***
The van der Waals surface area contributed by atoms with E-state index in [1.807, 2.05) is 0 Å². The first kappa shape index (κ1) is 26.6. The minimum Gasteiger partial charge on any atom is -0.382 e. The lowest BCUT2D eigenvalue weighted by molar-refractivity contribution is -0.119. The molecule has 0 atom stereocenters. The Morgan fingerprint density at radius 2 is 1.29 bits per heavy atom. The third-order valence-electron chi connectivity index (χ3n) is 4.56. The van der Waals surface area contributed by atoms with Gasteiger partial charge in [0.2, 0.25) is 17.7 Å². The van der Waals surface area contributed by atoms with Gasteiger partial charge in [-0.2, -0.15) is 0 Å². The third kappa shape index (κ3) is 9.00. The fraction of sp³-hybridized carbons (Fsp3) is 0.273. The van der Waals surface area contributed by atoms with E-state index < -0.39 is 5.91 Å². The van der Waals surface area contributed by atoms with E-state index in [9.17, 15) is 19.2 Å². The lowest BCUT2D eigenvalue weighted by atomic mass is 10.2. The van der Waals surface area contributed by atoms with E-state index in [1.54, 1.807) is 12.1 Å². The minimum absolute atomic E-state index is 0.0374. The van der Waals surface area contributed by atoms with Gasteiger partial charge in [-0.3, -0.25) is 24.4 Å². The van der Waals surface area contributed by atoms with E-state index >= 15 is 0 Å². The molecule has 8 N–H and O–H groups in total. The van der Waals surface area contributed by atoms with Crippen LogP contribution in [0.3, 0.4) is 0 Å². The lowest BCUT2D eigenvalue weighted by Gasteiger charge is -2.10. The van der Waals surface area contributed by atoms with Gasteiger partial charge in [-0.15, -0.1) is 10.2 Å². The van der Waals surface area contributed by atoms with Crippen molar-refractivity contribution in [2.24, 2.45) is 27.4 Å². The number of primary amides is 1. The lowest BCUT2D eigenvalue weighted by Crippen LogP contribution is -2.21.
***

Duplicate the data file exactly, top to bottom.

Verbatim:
The van der Waals surface area contributed by atoms with E-state index in [1.807, 2.05) is 0 Å². The first kappa shape index (κ1) is 26.6. The minimum Gasteiger partial charge on any atom is -0.382 e. The lowest BCUT2D eigenvalue weighted by molar-refractivity contribution is -0.119. The molecule has 0 atom stereocenters. The Morgan fingerprint density at radius 2 is 1.29 bits per heavy atom. The third-order valence-electron chi connectivity index (χ3n) is 4.56. The van der Waals surface area contributed by atoms with Gasteiger partial charge in [0.2, 0.25) is 17.7 Å². The van der Waals surface area contributed by atoms with Gasteiger partial charge in [-0.2, -0.15) is 0 Å². The third kappa shape index (κ3) is 9.00. The fraction of sp³-hybridized carbons (Fsp3) is 0.273. The van der Waals surface area contributed by atoms with E-state index < -0.39 is 5.91 Å². The van der Waals surface area contributed by atoms with E-state index in [9.17, 15) is 19.2 Å². The lowest BCUT2D eigenvalue weighted by atomic mass is 10.2. The van der Waals surface area contributed by atoms with E-state index in [1.54, 1.807) is 12.1 Å². The minimum absolute atomic E-state index is 0.0374. The van der Waals surface area contributed by atoms with Gasteiger partial charge in [-0.3, -0.25) is 24.4 Å². The van der Waals surface area contributed by atoms with E-state index >= 15 is 0 Å². The molecule has 8 N–H and O–H groups in total. The van der Waals surface area contributed by atoms with Crippen LogP contribution in [0.3, 0.4) is 0 Å². The lowest BCUT2D eigenvalue weighted by Gasteiger charge is -2.10. The van der Waals surface area contributed by atoms with Gasteiger partial charge in [-0.15, -0.1) is 10.2 Å². The van der Waals surface area contributed by atoms with Crippen molar-refractivity contribution in [2.24, 2.45) is 27.4 Å². The number of primary amides is 1. The lowest BCUT2D eigenvalue weighted by Crippen LogP contribution is -2.21.